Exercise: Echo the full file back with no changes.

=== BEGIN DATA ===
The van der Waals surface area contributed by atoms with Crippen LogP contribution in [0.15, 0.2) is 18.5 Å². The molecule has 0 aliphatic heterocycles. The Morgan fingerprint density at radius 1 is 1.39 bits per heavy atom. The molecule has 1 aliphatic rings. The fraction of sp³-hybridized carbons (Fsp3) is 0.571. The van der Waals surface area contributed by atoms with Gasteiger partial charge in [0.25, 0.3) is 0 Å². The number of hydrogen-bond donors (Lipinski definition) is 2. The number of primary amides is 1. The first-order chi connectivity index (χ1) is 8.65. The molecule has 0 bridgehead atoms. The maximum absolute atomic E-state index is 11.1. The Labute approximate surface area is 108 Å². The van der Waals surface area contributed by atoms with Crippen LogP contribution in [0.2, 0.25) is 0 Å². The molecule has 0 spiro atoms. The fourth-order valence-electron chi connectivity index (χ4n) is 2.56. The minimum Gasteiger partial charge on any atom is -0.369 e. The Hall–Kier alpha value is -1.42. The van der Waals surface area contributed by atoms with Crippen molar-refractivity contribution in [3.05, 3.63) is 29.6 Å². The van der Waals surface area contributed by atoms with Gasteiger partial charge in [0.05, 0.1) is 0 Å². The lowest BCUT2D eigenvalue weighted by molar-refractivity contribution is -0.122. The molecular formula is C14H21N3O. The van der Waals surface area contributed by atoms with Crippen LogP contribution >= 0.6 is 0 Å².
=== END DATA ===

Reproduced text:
The van der Waals surface area contributed by atoms with Crippen LogP contribution in [0.15, 0.2) is 18.5 Å². The molecule has 0 aliphatic heterocycles. The Morgan fingerprint density at radius 1 is 1.39 bits per heavy atom. The molecule has 1 aliphatic rings. The fraction of sp³-hybridized carbons (Fsp3) is 0.571. The van der Waals surface area contributed by atoms with Gasteiger partial charge in [0.25, 0.3) is 0 Å². The number of hydrogen-bond donors (Lipinski definition) is 2. The number of primary amides is 1. The first-order chi connectivity index (χ1) is 8.65. The molecule has 0 bridgehead atoms. The maximum absolute atomic E-state index is 11.1. The Labute approximate surface area is 108 Å². The van der Waals surface area contributed by atoms with Crippen LogP contribution in [0.2, 0.25) is 0 Å². The molecule has 0 spiro atoms. The fourth-order valence-electron chi connectivity index (χ4n) is 2.56. The minimum Gasteiger partial charge on any atom is -0.369 e. The Hall–Kier alpha value is -1.42. The van der Waals surface area contributed by atoms with Crippen molar-refractivity contribution in [3.05, 3.63) is 29.6 Å². The van der Waals surface area contributed by atoms with Gasteiger partial charge in [0.05, 0.1) is 0 Å². The lowest BCUT2D eigenvalue weighted by molar-refractivity contribution is -0.122. The molecular formula is C14H21N3O. The van der Waals surface area contributed by atoms with Crippen LogP contribution >= 0.6 is 0 Å².